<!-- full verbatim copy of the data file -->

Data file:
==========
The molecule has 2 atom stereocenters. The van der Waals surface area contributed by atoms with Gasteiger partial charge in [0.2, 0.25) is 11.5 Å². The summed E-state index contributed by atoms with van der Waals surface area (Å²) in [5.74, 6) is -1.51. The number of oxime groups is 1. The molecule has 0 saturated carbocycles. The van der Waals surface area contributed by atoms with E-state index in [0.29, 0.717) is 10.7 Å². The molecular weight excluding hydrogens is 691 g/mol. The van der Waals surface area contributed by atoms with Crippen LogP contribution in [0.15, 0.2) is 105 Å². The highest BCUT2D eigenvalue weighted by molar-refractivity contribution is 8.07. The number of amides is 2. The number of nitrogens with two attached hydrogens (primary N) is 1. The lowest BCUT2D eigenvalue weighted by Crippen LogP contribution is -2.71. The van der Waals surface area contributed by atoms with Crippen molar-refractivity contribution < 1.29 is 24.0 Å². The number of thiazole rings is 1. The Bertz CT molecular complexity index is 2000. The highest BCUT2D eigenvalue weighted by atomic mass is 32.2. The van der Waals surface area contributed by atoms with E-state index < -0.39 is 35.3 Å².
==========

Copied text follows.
The molecule has 2 atom stereocenters. The van der Waals surface area contributed by atoms with Gasteiger partial charge in [0.2, 0.25) is 11.5 Å². The summed E-state index contributed by atoms with van der Waals surface area (Å²) in [5.74, 6) is -1.51. The number of oxime groups is 1. The molecule has 0 saturated carbocycles. The van der Waals surface area contributed by atoms with E-state index in [0.29, 0.717) is 10.7 Å². The molecular weight excluding hydrogens is 691 g/mol. The van der Waals surface area contributed by atoms with Crippen LogP contribution in [0.15, 0.2) is 105 Å². The highest BCUT2D eigenvalue weighted by molar-refractivity contribution is 8.07. The number of amides is 2. The number of nitrogens with two attached hydrogens (primary N) is 1. The lowest BCUT2D eigenvalue weighted by Crippen LogP contribution is -2.71. The van der Waals surface area contributed by atoms with Crippen molar-refractivity contribution < 1.29 is 24.0 Å². The number of thiazole rings is 1. The Bertz CT molecular complexity index is 2000. The highest BCUT2D eigenvalue weighted by atomic mass is 32.2. The van der Waals surface area contributed by atoms with E-state index < -0.39 is 35.3 Å².